So as for sources "testifying the existence of Macedonia" Yes there are plenty of sources mentioning a "Macedonia" but bear in mind that between the 7th -19th centuries, the definition of "Macedonia" had changed significantly. From a Roman province, to Byzantine Theme, to Bulgarian region, to Latin region, to Serbian region and so on..

As for sources "testifying the existence of ... Macedonian people" The best you'll get are minor references to people from the region regardless of their language or ethnicity.

  • what is "slavic language"? (from "...spoke Slavic...") – Ziezi Feb 2 '16 at 22:53
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  • If you follow the diagram in the second section (of the link), differentiating all the branches of the "Slavic Language", it really doesn't make any sense, (it's not chronological) as most of the countries there didn't exist. It rather describes the regional language development. You can't put a country as a leaf so low (Bulgaria) when it precedes the existence of most of the countries in the nodes above it. It makes sense for the countries that were created after it to get a language as derivative of the already existing one. Do you agree? – Ziezi Dec 1 '17 at 17:51
  • You seem to know that it was the name of a region in the Byzantine Empire, but you don't say it. – John Dee Dec 1 '17 at 18:16
  • @JohnDee Example, Greece is part of EU. Being both Greek and European is not mutually exclusive. – Ziezi Dec 3 '17 at 14:24
0

The country has some mention in the era of Alexander the Great.

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    But slavs didn't come in the region yet, so the "macedonian" ethnicity known today didn't exist. – Bregalad Feb 4 '16 at 20:33
  • @Bregalad population in this region is mentioned with many different (synonymous?) names. One should consider the possibility of equivalence between "arrival of new people" and "the creation of new synonym". A modern example would be the many names of the population of Germany in the neighbouring countries - en.wikipedia.org/wiki/List_of_terms_used_for_Germans – Ziezi Dec 1 '17 at 17:43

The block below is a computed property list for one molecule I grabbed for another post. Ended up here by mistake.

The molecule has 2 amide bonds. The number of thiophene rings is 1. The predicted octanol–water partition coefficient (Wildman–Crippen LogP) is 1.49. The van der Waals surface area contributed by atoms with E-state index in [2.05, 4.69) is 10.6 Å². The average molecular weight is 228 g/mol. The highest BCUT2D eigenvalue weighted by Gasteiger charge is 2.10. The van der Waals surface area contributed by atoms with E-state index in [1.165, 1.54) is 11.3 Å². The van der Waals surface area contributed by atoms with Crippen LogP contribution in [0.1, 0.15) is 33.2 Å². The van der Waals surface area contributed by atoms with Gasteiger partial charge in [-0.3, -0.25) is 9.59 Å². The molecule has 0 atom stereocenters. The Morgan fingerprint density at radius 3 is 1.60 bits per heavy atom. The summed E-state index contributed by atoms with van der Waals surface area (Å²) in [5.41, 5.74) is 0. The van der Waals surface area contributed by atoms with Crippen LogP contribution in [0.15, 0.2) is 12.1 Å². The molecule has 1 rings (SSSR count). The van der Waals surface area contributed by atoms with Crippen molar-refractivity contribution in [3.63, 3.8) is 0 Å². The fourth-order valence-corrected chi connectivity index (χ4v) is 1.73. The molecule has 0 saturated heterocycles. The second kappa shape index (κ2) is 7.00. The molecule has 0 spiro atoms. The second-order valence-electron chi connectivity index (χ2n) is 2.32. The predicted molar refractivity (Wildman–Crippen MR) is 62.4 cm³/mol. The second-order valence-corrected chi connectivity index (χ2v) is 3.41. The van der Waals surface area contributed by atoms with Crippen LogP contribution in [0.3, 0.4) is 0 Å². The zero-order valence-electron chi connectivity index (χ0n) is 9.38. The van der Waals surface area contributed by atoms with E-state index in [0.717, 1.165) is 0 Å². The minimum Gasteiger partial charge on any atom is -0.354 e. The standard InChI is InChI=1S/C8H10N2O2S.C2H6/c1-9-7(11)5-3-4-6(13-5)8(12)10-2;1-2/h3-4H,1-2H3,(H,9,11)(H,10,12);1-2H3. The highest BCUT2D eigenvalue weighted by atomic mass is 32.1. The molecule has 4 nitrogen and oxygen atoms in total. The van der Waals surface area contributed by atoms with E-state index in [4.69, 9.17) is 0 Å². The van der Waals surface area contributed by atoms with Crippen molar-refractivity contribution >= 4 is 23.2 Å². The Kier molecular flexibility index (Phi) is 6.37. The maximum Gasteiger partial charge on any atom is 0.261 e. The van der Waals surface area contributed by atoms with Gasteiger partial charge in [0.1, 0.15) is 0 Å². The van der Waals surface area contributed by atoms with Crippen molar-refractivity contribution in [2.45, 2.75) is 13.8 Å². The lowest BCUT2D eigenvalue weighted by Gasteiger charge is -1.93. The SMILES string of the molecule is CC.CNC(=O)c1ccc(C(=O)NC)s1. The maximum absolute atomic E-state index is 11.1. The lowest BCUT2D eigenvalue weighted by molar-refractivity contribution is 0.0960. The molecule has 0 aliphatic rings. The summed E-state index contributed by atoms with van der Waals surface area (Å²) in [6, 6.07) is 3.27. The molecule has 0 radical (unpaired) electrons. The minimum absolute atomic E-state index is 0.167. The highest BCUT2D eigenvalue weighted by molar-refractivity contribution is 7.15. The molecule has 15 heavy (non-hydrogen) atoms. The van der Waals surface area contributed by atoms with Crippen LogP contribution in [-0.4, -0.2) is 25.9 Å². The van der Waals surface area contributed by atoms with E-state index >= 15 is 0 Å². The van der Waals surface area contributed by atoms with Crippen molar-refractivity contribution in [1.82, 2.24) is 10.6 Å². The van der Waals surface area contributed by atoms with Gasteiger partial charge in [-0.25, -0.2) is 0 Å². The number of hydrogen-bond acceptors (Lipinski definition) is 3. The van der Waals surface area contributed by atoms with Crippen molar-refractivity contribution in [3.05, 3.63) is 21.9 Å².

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Yes there are plenty of documents from that time mentioning Macedonia and Macedonians being a separate nation, different from its Serbian and Bulgarian neighbors. Unfortunately, most of these documents are still hidden in the archives of Turkey (as a legal successor of the Ottoman Empire) and Vatican, but a few years ago a Macedonian historian called Blazhe Minevski, who was granted permission to use the Vatican Library and Archive materials for his research, came across several archived letters from the 17th century, regarding issues that are in some capacity connected to Macedonia or Macedonians.

For more detailed info, please follow the link: http://mia.mk/en/Inside/RenderSingleNews/324/132005839

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    Try adding a direct quote unberlining your claim, rather than a link - first for practical reasons - hyperlinks often break, second for practical reason - to avoid tl;dr. – Ziezi Dec 1 '17 at 17:54
  • Link only answers often get deleted themselves, as they really add no information directly. Add the name of this historian, and what he said that you feel is relevant to the question. – justCal Dec 1 '17 at 19:41
  • Are you able to find an objective source for this other than that news website? The author concludes his article with what looks to me like some conspiracy theory. – Notaras Dec 3 '17 at 11:56
  • @Ziezi - not an argument; did you get an answer to your question or not? – Lux Aeterna Dec 4 '17 at 16:46
  • @justCal - the historian's name is added to my answer. – Lux Aeterna Dec 4 '17 at 16:48